Before COVID-19 began to completely reshape the restaurant industry, personal protective equipment, or PPE, was mostly relegated to basic gloves and hair nets for employees who would be in contact with food. Now, as workplaces around the country continue to deal with the effects of the global pandemic, masks, face shields, gloves and no-touch thermometers have become standard equipment for restaurants that want to survive, thrive and regain their customers’ trust.
Although customers assume that restaurants will be taking these safety precautions, how do operators — most of whom are already struggling after months of dining-room closures — take these costs into account? There are no easy answers, but there are smart ways to create a flexible budget.
Brooklyn Chop House — an American steakhouse/Chinese fusion restaurant in Manhattan — had to close completely for a time due to the pandemic, but planned to reopen by July 2 with full safety protocols in place, including $30,000 worth of enhanced and upgraded safety equipment like face masks, shields, table dividers, and a thermal scanner that was converted from a metal detector into a walk-through body-temperature scanner, which Brooklyn Chop House director of operations Stratis Morfogen said is a lot less nerve-racking than having a “temperature gun pointed at your forehead.”
“We just took a huge financial hit [by closing the restaurant] and now we have to pay thousands of dollars for safety protocol?” Morfogen said. “It’s very expensive and thank God we can afford to do it […] When it came to creating the PPP, they had the right intention, but clearly the person who wrote the legislation was not a small business owner. They go to the guys with the million-dollar marketing caps for answers instead of the small mom-and-pop restaurants.”
Photo: Metal detector turned thermal body temperature scanner at Brooklyn Chop House.
Credit: Brooklyn Chop House
Here’s how Morfogen breaks down the cost of PPE for both of his restaurants, Brooklyn Chop House and Brooklyn Dumpling Shop in the East Village. He pays $30,000 out of pocket for the thermal body temperature scanner (which cost $1,200 each from Chinese digital solutions company Zuan Technologies). Forty table dividers, which cost $300-$400 each, come from a company called Avant Guard. Much of the rest of the money is spent on face shields ($7 each), the non-collapsible “duckbill masks,” ultra-violet lighting that kills germs, disinfectant strips that turn a specific color when a surface needs to be cleaned, and disinfecting towels for customers to use between courses, as well as the standard sanitization and cleaning supplies.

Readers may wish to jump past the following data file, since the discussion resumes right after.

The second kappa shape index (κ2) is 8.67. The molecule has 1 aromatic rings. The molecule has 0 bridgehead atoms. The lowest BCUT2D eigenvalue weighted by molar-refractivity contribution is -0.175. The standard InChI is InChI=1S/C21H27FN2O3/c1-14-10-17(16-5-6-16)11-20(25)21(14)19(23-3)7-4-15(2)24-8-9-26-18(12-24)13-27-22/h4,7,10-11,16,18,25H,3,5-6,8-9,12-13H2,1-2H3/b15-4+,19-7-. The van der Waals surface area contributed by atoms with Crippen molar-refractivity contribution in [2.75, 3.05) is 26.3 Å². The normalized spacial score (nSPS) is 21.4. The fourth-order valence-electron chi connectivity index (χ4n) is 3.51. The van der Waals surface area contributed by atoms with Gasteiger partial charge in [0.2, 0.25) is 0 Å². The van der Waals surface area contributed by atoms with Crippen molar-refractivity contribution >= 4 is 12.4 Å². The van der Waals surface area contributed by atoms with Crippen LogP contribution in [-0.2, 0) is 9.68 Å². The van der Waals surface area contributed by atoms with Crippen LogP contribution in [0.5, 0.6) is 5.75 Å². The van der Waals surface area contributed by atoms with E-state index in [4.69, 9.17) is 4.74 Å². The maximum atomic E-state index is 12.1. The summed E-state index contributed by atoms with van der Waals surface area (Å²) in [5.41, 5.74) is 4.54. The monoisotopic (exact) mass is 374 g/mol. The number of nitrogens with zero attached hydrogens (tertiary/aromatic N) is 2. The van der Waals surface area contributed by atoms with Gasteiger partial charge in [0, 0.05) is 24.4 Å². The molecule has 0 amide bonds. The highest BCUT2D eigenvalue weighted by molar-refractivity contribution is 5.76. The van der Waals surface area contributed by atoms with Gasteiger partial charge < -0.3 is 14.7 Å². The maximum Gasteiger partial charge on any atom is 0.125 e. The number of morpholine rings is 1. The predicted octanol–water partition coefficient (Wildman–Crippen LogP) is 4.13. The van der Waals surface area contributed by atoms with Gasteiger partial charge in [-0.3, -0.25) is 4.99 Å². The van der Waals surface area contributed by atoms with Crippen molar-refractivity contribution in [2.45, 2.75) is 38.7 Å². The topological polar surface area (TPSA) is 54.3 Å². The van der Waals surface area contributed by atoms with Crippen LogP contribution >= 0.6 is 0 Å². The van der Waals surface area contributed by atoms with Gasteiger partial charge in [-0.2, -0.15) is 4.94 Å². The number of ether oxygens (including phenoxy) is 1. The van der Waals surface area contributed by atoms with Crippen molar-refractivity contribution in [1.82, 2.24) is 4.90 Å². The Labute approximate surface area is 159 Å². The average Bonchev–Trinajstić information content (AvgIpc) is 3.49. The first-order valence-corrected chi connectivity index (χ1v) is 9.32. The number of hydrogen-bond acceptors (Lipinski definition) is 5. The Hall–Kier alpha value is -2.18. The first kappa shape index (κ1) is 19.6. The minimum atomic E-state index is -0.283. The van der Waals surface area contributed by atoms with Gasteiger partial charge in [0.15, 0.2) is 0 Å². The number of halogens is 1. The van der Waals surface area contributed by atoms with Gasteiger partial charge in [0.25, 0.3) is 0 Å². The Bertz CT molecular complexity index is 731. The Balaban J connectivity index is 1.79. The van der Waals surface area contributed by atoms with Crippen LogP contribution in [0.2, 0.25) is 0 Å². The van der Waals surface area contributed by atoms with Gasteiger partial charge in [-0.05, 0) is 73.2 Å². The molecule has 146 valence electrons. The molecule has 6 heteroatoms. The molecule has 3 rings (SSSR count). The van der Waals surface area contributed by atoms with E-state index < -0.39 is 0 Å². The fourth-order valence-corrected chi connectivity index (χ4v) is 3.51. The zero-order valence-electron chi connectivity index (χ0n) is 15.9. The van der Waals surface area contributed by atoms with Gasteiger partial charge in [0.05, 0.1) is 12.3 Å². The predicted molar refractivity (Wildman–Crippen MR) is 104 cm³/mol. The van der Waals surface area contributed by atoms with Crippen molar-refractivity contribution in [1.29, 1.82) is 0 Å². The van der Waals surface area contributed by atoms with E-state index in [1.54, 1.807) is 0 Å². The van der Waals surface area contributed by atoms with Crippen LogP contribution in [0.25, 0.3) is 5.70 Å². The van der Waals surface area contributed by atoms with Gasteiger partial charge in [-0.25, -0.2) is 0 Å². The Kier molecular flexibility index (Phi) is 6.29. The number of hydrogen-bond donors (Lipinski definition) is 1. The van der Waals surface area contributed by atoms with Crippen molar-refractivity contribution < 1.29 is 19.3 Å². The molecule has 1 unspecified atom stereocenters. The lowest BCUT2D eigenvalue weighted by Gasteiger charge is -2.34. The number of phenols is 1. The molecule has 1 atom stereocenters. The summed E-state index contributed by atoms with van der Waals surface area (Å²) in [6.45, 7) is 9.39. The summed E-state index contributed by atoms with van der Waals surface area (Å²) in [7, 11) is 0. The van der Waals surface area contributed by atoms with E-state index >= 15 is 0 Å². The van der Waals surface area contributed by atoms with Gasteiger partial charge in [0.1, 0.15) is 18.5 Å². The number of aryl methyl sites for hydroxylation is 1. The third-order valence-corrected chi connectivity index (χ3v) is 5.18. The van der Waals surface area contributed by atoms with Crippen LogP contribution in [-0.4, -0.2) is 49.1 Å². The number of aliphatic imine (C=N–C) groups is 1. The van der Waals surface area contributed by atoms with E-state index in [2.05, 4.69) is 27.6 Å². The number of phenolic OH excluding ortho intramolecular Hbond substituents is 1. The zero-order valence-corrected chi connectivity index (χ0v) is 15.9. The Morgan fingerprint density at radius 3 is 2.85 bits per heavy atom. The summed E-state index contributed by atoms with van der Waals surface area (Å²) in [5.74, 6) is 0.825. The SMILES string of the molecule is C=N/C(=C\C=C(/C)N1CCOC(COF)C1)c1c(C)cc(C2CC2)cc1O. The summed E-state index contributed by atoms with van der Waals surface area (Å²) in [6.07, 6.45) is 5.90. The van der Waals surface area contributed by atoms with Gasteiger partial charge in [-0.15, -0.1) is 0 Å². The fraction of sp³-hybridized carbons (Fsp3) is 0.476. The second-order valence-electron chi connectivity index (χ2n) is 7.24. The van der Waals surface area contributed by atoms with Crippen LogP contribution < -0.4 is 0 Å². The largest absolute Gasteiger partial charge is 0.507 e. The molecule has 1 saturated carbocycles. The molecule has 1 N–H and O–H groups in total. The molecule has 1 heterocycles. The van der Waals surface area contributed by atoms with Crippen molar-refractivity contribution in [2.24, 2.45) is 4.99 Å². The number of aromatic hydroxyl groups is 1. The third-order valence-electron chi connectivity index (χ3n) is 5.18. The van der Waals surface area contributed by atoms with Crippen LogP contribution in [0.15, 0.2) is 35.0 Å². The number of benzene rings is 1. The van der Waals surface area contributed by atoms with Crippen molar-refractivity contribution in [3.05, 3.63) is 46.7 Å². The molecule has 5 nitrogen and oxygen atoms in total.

“I am not factoring it into my budget, it’s just the cost of doing business in a post-COVID society,” Morfogen said. “I don’t think it’s fair for restaurants to [be] burden[ed with] this price before utilities and rent [covered under PPP]. Safety should come first and safety is not cheap.”
Morfogen did point out that certain amenities actually come at a cheaper price than they did pre-COVID-19 world.
“People used to spend thousands of dollars on menus and now we just spent $50 on a barcode,” he said, indicating that Brooklyn Chop House threw out their physical menus and now have a digital-only one.
But of course, prices of PPE vary based on the extent of protection operators invest in. In California, where face masks and face shields are both required for restaurant employees, restaurants have to use both as a baseline minimum for PPE requirements for their employees. The Village, a restaurant in Los Angeles, shut down their restaurant completely less than a month ago and is just now starting to reopen their dining room in guidance with California state regulations.
Between disposable masks and shields, owner Frank Leon said that he spends about $200 per month for 25 employees, with a case of face shields costing $10.99 from their provider, Bluestone Sunshields, a company that used to make fashionable sun visors but pivoted to protective gear during the pandemic. Leon said that using the shields has been easy because they’re reusable and it’s up to employees to clean them like they would their uniforms.
“At the beginning, cloth masks were a problem because they were marked up and almost impossible to get,” Leon said. “We started figuring out how we’re going to operate from now on. Everyone’s going to use different judgment, but I want to make sure I do right by protecting the public and my employees.”
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